Image 1: Different layers of a wall (Source: SCEP) 


Asset Score Report Recommendation:  Add Wall Insulation

Cost: $$ to $$$ (based on the difficulty of adding insulation to the existing wall)


Heat naturally migrates from warmer to cooler areas. During winter, heat travels through exterior walls to the outdoors, while in summer, it moves from the outdoors through exterior walls into the building. Incorporating insulation into exterior walls reduces the workload on the HVAC system, enhancing interior comfort. If a building lacks wall insulation, adding it will optimize potential energy savings.

Choosing the right wall insulation to enhance performance relies on several factors, such as the wall construction material, existing insulation, and available space. Tailoring insulation options to the specific conditions of the walls is key. If your walls have open spaces, like wood or steel frame structures, blown-in insulation is a great choice to fill those gaps. For other walls, like masonry or metal panel, you can explore options for interior or even exterior surface insulation.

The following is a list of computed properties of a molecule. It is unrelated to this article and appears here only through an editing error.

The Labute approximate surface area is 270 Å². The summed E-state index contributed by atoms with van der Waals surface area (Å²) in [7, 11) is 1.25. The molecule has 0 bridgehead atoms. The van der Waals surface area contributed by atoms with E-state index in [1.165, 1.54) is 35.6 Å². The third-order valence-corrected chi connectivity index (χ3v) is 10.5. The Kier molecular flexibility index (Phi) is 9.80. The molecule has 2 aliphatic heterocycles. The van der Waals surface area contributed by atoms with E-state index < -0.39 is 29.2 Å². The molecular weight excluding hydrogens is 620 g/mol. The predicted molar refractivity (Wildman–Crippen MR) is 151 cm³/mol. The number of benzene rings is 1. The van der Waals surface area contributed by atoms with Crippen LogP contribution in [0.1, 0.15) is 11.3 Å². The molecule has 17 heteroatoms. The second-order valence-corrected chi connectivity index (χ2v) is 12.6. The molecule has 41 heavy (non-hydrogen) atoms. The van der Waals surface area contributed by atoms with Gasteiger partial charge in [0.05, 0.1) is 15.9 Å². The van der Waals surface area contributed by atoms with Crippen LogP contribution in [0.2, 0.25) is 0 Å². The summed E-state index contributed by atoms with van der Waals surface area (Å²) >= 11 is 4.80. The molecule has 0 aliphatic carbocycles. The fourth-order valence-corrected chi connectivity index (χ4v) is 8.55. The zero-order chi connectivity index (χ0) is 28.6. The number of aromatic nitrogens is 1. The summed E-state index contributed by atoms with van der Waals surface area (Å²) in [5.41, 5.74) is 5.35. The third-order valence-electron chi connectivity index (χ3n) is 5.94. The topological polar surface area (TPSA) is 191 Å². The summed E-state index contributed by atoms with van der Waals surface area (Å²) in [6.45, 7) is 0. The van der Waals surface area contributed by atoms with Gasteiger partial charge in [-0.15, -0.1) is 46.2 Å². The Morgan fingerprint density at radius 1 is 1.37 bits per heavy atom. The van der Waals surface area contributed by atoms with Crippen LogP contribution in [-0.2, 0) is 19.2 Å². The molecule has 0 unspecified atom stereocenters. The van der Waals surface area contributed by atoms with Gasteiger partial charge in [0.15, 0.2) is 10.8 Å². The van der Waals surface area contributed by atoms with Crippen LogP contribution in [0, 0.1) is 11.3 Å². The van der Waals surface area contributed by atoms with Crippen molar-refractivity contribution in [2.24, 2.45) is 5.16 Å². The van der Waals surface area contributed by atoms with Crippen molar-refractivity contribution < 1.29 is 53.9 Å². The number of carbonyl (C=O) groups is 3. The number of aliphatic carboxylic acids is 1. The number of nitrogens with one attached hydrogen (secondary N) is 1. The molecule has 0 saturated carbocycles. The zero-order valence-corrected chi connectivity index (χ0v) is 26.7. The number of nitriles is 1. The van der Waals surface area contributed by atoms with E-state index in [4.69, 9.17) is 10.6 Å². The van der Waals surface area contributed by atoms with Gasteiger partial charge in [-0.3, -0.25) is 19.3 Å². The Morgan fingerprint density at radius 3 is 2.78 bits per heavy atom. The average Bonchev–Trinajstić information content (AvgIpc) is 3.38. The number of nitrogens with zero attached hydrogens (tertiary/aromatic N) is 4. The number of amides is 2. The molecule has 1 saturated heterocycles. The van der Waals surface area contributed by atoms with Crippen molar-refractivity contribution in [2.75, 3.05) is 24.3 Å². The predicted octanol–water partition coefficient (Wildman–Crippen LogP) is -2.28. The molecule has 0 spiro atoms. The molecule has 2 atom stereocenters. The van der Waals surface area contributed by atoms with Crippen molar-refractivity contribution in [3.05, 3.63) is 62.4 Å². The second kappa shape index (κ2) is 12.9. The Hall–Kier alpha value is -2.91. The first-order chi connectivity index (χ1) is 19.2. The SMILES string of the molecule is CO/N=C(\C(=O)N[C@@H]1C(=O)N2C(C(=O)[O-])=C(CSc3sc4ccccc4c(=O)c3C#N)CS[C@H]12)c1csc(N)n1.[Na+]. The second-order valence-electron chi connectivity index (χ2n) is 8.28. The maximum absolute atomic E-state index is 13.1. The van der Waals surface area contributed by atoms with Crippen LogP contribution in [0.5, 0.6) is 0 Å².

Interior choices include fiberglass, reflective bubble pack, or foam with varying thickness. Determining the best amount of insulation for cost-effectiveness is heavily influenced by factors like the building's location (climate zone) and energy prices. When upgrading wall insulation, it's crucial to also address methods to minimize air leaks through the walls and around windows, ensuring you get the most out of your energy savings.

This measure involves adding insulation (increasing the R-value) for the exterior walls.